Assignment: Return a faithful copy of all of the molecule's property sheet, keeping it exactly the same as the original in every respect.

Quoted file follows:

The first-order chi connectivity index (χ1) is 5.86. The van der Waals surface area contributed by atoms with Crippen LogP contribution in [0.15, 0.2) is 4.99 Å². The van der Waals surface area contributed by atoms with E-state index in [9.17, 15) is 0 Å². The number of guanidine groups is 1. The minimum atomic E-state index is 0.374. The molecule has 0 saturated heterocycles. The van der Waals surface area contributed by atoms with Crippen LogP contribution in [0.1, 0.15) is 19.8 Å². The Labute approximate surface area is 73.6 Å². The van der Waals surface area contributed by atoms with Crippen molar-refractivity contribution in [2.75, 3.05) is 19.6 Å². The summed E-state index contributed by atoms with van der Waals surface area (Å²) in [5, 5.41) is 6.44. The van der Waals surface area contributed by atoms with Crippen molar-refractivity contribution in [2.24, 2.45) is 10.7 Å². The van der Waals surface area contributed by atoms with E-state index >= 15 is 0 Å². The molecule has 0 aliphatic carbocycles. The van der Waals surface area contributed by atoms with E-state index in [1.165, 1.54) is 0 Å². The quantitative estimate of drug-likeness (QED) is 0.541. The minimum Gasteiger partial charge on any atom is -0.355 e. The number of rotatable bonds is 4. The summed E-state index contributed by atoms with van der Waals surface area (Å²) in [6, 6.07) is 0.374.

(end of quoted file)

The first-order chi connectivity index (χ1) is 5.86. The van der Waals surface area contributed by atoms with Crippen LogP contribution in [0.15, 0.2) is 4.99 Å². The van der Waals surface area contributed by atoms with E-state index in [9.17, 15) is 0 Å². The number of guanidine groups is 1. The minimum atomic E-state index is 0.374. The molecule has 0 saturated heterocycles. The van der Waals surface area contributed by atoms with Crippen LogP contribution in [0.1, 0.15) is 19.8 Å². The Labute approximate surface area is 73.6 Å². The van der Waals surface area contributed by atoms with Crippen molar-refractivity contribution in [2.75, 3.05) is 19.6 Å². The summed E-state index contributed by atoms with van der Waals surface area (Å²) in [5, 5.41) is 6.44. The van der Waals surface area contributed by atoms with Crippen molar-refractivity contribution in [2.24, 2.45) is 10.7 Å². The van der Waals surface area contributed by atoms with E-state index >= 15 is 0 Å². The molecule has 0 aliphatic carbocycles. The van der Waals surface area contributed by atoms with E-state index in [1.165, 1.54) is 0 Å². The quantitative estimate of drug-likeness (QED) is 0.541. The minimum Gasteiger partial charge on any atom is -0.355 e. The number of rotatable bonds is 4. The summed E-state index contributed by atoms with van der Waals surface area (Å²) in [6, 6.07) is 0.374.